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Difference between revisions of "Scout/Tutorial/3.8/Jython Integration"

< Scout‎ | Tutorial‎ | 3.8
(Create New Scout Project and add the Library bundle)
(Create New Scout Project and add the Library bundle)
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* Don't (yet) add any form fields
 
* Don't (yet) add any form fields
  
Once the application model is shown in the Scout Explorer we can add the library bundle. To keep things as simple as possible this example we directly use the jython library in the client application.  
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Once the application model is shown in the Scout Explorer we can add the library bundle. To keep things as simple as possible this example we directly use the jython library in the client application. For this, select folder ''libraries'' below the orange client node in the Scout explorer. Then, right-click on context menu ''New Library Bundle ...''
  
[[Image:Sdk_new_library_1.png‎ ]] [[Image:Sdk_new_library_2.png‎ ]] [[Image:Sdk_new_library_3.png‎ ]]
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[[Image:Sdk_new_library_1.png‎ ]]  
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Blah
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[[Image:Sdk_new_library_2.png‎ ]] [[Image:Sdk_new_library_3.png‎ ]]
  
 
== Add and Configure the Form Fields on the Desktop Form ==
 
== Add and Configure the Form Fields on the Desktop Form ==

Revision as of 16:51, 1 June 2012

Introduction

With Release 3.8 the Scout SDK offers support to integrate external JAR files into a Scout application with a few clicks. In this tutorial we use this capability to demonstrate how Jython may be integrated in your Scout application.

According to the Wiki "Jython is a Java implementation of Python" and Python itself claims "You can learn to use Python and see almost immediate gains in productivity and lower maintenance costs." In any case, we need an example library here and combining Java with a powerful scripting language can help to solve a significant variety of problems.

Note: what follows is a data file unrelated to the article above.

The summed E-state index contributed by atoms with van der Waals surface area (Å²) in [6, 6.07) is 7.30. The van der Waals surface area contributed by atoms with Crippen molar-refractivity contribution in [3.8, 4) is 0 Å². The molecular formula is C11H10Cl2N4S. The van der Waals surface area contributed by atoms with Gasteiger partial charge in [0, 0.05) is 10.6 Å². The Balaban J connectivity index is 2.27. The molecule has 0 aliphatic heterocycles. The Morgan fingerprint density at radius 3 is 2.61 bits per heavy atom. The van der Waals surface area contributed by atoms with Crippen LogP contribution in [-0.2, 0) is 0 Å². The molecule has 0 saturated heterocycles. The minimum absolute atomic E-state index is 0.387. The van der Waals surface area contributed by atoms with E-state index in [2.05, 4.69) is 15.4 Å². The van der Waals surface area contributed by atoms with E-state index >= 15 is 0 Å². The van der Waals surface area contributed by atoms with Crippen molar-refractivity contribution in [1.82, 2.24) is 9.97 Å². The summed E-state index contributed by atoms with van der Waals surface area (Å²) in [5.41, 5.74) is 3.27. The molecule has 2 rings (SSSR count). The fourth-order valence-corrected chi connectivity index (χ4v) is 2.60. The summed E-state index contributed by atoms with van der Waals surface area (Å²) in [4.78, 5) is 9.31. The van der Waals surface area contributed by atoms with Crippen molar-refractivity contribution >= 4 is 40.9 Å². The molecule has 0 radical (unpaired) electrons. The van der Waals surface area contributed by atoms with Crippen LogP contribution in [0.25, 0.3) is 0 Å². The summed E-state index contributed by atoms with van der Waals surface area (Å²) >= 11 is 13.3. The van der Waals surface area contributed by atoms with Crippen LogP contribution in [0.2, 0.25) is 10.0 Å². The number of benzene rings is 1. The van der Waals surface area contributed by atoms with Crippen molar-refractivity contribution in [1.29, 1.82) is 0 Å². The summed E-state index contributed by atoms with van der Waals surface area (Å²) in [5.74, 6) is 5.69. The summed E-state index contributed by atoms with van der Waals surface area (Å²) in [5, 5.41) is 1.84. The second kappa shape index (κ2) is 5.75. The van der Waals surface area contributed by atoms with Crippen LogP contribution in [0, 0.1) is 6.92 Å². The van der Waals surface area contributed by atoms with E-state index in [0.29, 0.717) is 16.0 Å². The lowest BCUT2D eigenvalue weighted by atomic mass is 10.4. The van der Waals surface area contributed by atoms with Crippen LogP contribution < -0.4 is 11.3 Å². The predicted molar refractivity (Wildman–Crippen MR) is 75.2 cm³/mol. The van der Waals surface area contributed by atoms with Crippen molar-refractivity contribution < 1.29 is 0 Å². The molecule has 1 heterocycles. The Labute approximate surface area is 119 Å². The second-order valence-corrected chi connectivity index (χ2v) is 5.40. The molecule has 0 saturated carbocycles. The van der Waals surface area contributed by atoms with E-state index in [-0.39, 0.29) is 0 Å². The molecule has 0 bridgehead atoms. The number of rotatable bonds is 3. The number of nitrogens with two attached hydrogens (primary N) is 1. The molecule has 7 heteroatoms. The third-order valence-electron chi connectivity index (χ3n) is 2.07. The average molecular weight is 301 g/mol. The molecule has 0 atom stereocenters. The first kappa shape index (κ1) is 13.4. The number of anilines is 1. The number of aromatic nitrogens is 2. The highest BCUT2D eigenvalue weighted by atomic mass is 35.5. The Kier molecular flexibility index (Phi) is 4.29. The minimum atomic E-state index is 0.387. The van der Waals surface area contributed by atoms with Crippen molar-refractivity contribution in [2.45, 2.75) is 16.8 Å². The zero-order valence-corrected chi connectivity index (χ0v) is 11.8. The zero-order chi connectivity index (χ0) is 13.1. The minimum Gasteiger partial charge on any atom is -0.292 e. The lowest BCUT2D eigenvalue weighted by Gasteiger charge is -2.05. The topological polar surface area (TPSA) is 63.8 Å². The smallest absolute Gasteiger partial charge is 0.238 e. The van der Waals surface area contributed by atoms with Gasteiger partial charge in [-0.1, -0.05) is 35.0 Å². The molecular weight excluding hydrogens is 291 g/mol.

The result at the end of this tutorial will look similar to the screenshot below:

Jython integration.png

Building the Jythonlib.jar

For this example we need the jython.jar library extended with the set of the Python standard modules typically provided in the Lib folder. After downloading jython from the official download page and installing it to some arbitrary directory you should find therer the following to items:

  • jython.jar
  • Lib

Now, we are ready to build our jythonlib.jar according to the description provided in the jython Wiki (in case the description moves to some other location it is repeated below):

To build our jar, we first make a copy of jython.jar, then add the contents of the Lib/ directory (eg Lib/re.py) to it::

   $ cd $JYTHON_HOME
   $ cp jython.jar jythonlib.jar
   $ zip -r jythonlib.jar Lib

Create New Scout Project and add the Library bundle

Create a new Scout project as described in the Hello World tutorial with teh follwing differences:

  • Use org.eclipse.scout.jythontest as the project name.
  • Don't (yet) add any form fields